0

I'm attempting to install 16.04.4 LTS alongside an existing Windows 10 installation. I have several other partitions (GPT) in an attempt to preserve the a /boot partition from a multi-boot attempt[, but I'm not trying to use that at the moment]. I deleted the partition from the last (defunct) Ubuntu install and designated that partition as / during the installation procedure. I selected install to MBA on sda (not sda1 or any other numbered partition) for the GRUB installation. Installation completes and offers to restart, which I confirm. After reboot, Windows 10 comes up with no option for selecting Ubuntu.

This is on an i5 NUC, but I have legacy and UEFI boot both enabled.

  • You can't have legacy boot and UEFI boot both at the same time. It is either or. – user68186 Jun 25 '18 at 20:05
  • After reboot, have you changed the boot mode or left it to what it was when you installed Ubuntu? – PRATAP Jun 25 '18 at 20:08
  • If UEFI which your system is, the boot loader is in the ESP - efi system partition. only if you installed in BIOS boot mode, do you install grub to MBR of drive. You need to install Ubuntu in same boot mode as Windows, either both need to be UEFI or both BIOS. help.ubuntu.com/community/UEFI NUC may need modified ISO. Certified ISO & Instructions ubuntu.com/download/iot/intel-nuc-desktop see also: ubuntuforums.org/showthread.php?t=2376245 – oldfred Jun 25 '18 at 20:54
  • @PRATAP I left the boot mode the same. – user3.1415927 Jun 26 '18 at 3:32
  • @oldfred I’m not sure if the NUC requires special certs, but you are on the right track. – user3.1415927 Jun 26 '18 at 3:34
0

Using the HDD for Windows 10 and Ubuntu you need to store the grub in the first disk sector.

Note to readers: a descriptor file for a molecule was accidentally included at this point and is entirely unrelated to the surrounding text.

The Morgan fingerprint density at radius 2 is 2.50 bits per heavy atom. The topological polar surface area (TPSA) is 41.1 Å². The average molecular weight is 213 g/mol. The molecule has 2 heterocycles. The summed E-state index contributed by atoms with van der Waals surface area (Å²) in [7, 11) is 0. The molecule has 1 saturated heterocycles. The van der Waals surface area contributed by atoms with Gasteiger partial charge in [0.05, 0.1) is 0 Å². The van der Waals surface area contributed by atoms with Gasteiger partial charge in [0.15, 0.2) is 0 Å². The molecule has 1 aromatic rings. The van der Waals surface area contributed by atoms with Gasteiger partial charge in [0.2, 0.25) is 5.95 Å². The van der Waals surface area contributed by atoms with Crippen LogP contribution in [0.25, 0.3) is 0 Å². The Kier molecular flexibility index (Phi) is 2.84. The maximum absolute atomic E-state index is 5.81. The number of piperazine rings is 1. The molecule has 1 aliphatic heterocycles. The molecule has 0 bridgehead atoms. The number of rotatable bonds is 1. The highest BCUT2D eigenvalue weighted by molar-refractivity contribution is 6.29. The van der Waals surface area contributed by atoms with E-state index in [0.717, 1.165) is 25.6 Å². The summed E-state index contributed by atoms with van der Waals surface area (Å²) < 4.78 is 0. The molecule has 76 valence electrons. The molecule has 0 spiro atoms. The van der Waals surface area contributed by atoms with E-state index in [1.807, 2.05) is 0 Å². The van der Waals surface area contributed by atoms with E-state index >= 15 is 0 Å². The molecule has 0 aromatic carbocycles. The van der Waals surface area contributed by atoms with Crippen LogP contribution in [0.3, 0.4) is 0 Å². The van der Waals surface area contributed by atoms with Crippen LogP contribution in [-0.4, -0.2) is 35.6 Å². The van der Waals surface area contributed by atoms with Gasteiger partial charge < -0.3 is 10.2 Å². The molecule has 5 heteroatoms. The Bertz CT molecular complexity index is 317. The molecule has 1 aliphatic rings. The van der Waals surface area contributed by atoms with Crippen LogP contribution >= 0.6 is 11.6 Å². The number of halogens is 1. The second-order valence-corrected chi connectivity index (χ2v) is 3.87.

On installing Ubuntu it will ask where to store grub, link it to /dev/sda.

With no # at the end.

0

Turns out that when I ran the Ubuntu installer from a pseudo-live usb, the usb was booted in legacy bios mode; thus the install was done in bios/mbr mode.

At least this is my closest hypothesis.
Points to support:

  • When booting into the usb, I selected it from the boot menu.
    • In this boot menu, the UEFI options are listed after/separate from the legacy BIOS options, and the USB device was at the end.
  • I have USB devices set to boot first in the firmware/BIOS settings (which I assume are different than the “BIOS” mode for MBR booting); after I temporarily disabled the UEFI boot devices, the USB device booted first with no user input. With UEFI devices enabled, booting to USB required manual intervention.
  • The USB device I’m using also has a minimal Linux distro that supports EFI, but I’ve never enabled it. Researching this problem also suggests I’ve been using that distro in legacy/BIOS mode without EFI support enabled.

Solution:
Probably dd the Ubuntu iso on to an empty USB device and load from there, customizing GRUB later.
(Ideally I don’t have to reinstall windows as well.)

Also, hopefully I can get syslinux running with EFI support and put the pseudo-live Ubuntu setup back onto this USB key.

  • found this in my notes for UEFI boot on NUC. boot into the EFI shell and manually point startup.nsh to the grubx64.cfg and run it. Never seen startup.nsh on any other UEFI system.UEFI only USB key, just extract ISO ( 7 zip or similar) to FAT32 formated flash & set boot flag. askubuntu.com/questions/395879/… If you used dd, it is difficult to use flash drive again. You have to use dd to erase first sectors to allow it to be partitioned. help.ubuntu.com/community/mkusb#Re-use_the_pendrive – oldfred Jun 26 '18 at 14:15

Your Answer

By clicking “Post Your Answer”, you agree to our terms of service, privacy policy and cookie policy

Not the answer you're looking for? Browse other questions tagged or ask your own question.